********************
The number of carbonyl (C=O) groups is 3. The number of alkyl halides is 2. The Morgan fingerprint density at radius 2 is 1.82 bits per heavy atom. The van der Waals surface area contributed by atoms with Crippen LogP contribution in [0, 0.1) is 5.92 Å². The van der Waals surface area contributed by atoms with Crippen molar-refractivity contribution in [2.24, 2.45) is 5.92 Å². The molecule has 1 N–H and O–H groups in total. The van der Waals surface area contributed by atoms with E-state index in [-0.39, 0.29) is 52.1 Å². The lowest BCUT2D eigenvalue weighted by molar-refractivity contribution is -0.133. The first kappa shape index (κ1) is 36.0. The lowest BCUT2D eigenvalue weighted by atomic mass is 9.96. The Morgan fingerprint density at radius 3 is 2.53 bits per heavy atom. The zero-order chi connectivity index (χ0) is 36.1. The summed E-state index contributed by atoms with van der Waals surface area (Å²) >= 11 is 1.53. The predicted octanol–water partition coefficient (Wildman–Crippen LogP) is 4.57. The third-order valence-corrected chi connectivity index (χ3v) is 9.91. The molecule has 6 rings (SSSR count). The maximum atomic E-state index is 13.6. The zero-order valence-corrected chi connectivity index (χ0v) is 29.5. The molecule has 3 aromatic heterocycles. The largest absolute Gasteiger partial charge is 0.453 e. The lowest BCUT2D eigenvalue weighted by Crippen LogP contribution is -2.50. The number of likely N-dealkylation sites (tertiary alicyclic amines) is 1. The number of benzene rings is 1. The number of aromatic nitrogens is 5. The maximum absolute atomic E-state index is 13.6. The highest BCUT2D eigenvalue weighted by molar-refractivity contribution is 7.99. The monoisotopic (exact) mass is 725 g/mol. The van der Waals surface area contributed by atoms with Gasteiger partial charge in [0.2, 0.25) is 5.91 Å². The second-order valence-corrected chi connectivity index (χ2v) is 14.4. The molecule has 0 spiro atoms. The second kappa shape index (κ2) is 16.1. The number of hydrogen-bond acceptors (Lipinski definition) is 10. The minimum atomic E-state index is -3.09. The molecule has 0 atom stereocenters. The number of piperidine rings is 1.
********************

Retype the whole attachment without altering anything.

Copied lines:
The number of carbonyl (C=O) groups is 3. The number of alkyl halides is 2. The Morgan fingerprint density at radius 2 is 1.82 bits per heavy atom. The van der Waals surface area contributed by atoms with Crippen LogP contribution in [0, 0.1) is 5.92 Å². The van der Waals surface area contributed by atoms with Crippen molar-refractivity contribution in [2.24, 2.45) is 5.92 Å². The molecule has 1 N–H and O–H groups in total. The van der Waals surface area contributed by atoms with E-state index in [-0.39, 0.29) is 52.1 Å². The lowest BCUT2D eigenvalue weighted by molar-refractivity contribution is -0.133. The first kappa shape index (κ1) is 36.0. The lowest BCUT2D eigenvalue weighted by atomic mass is 9.96. The Morgan fingerprint density at radius 3 is 2.53 bits per heavy atom. The zero-order chi connectivity index (χ0) is 36.1. The summed E-state index contributed by atoms with van der Waals surface area (Å²) >= 11 is 1.53. The predicted octanol–water partition coefficient (Wildman–Crippen LogP) is 4.57. The third-order valence-corrected chi connectivity index (χ3v) is 9.91. The molecule has 6 rings (SSSR count). The maximum atomic E-state index is 13.6. The zero-order valence-corrected chi connectivity index (χ0v) is 29.5. The molecule has 3 aromatic heterocycles. The largest absolute Gasteiger partial charge is 0.453 e. The lowest BCUT2D eigenvalue weighted by Crippen LogP contribution is -2.50. The number of likely N-dealkylation sites (tertiary alicyclic amines) is 1. The number of benzene rings is 1. The number of aromatic nitrogens is 5. The maximum absolute atomic E-state index is 13.6. The highest BCUT2D eigenvalue weighted by molar-refractivity contribution is 7.99. The monoisotopic (exact) mass is 725 g/mol. The van der Waals surface area contributed by atoms with Gasteiger partial charge in [0.2, 0.25) is 5.91 Å². The second-order valence-corrected chi connectivity index (χ2v) is 14.4. The molecule has 0 spiro atoms. The second kappa shape index (κ2) is 16.1. The number of hydrogen-bond acceptors (Lipinski definition) is 10. The minimum atomic E-state index is -3.09. The molecule has 0 atom stereocenters. The number of piperidine rings is 1.